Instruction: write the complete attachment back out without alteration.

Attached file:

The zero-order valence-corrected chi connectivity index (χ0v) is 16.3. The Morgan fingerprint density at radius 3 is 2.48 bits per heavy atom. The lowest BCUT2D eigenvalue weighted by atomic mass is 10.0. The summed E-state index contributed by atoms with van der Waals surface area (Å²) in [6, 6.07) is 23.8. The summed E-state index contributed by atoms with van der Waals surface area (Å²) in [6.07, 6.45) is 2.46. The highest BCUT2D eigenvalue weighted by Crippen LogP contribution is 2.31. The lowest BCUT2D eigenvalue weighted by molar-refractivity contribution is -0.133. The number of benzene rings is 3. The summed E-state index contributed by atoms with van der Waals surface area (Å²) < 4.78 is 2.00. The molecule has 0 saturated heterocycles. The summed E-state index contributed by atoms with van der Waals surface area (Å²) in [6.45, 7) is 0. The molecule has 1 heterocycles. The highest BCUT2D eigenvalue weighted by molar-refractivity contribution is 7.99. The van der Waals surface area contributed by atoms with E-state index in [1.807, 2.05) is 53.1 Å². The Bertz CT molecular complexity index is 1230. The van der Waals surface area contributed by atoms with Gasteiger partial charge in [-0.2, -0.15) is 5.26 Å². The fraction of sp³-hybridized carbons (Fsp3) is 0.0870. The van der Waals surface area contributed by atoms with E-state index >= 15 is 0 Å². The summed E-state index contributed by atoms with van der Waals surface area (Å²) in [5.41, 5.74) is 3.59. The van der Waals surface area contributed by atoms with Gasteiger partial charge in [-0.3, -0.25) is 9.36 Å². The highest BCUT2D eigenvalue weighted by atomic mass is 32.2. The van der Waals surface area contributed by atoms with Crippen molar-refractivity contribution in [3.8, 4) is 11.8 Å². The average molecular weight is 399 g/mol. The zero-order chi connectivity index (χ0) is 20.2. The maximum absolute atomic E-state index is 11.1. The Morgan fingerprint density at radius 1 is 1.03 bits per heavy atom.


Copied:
The zero-order valence-corrected chi connectivity index (χ0v) is 16.3. The Morgan fingerprint density at radius 3 is 2.48 bits per heavy atom. The lowest BCUT2D eigenvalue weighted by atomic mass is 10.0. The summed E-state index contributed by atoms with van der Waals surface area (Å²) in [6, 6.07) is 23.8. The summed E-state index contributed by atoms with van der Waals surface area (Å²) in [6.07, 6.45) is 2.46. The highest BCUT2D eigenvalue weighted by Crippen LogP contribution is 2.31. The lowest BCUT2D eigenvalue weighted by molar-refractivity contribution is -0.133. The number of benzene rings is 3. The summed E-state index contributed by atoms with van der Waals surface area (Å²) < 4.78 is 2.00. The molecule has 0 saturated heterocycles. The summed E-state index contributed by atoms with van der Waals surface area (Å²) in [6.45, 7) is 0. The molecule has 1 heterocycles. The highest BCUT2D eigenvalue weighted by molar-refractivity contribution is 7.99. The van der Waals surface area contributed by atoms with E-state index in [1.807, 2.05) is 53.1 Å². The Bertz CT molecular complexity index is 1230. The van der Waals surface area contributed by atoms with Gasteiger partial charge in [-0.2, -0.15) is 5.26 Å². The fraction of sp³-hybridized carbons (Fsp3) is 0.0870. The van der Waals surface area contributed by atoms with E-state index >= 15 is 0 Å². The summed E-state index contributed by atoms with van der Waals surface area (Å²) in [5.41, 5.74) is 3.59. The van der Waals surface area contributed by atoms with Gasteiger partial charge in [-0.3, -0.25) is 9.36 Å². The highest BCUT2D eigenvalue weighted by atomic mass is 32.2. The van der Waals surface area contributed by atoms with Crippen molar-refractivity contribution in [3.8, 4) is 11.8 Å². The average molecular weight is 399 g/mol. The zero-order chi connectivity index (χ0) is 20.2. The maximum absolute atomic E-state index is 11.1. The Morgan fingerprint density at radius 1 is 1.03 bits per heavy atom.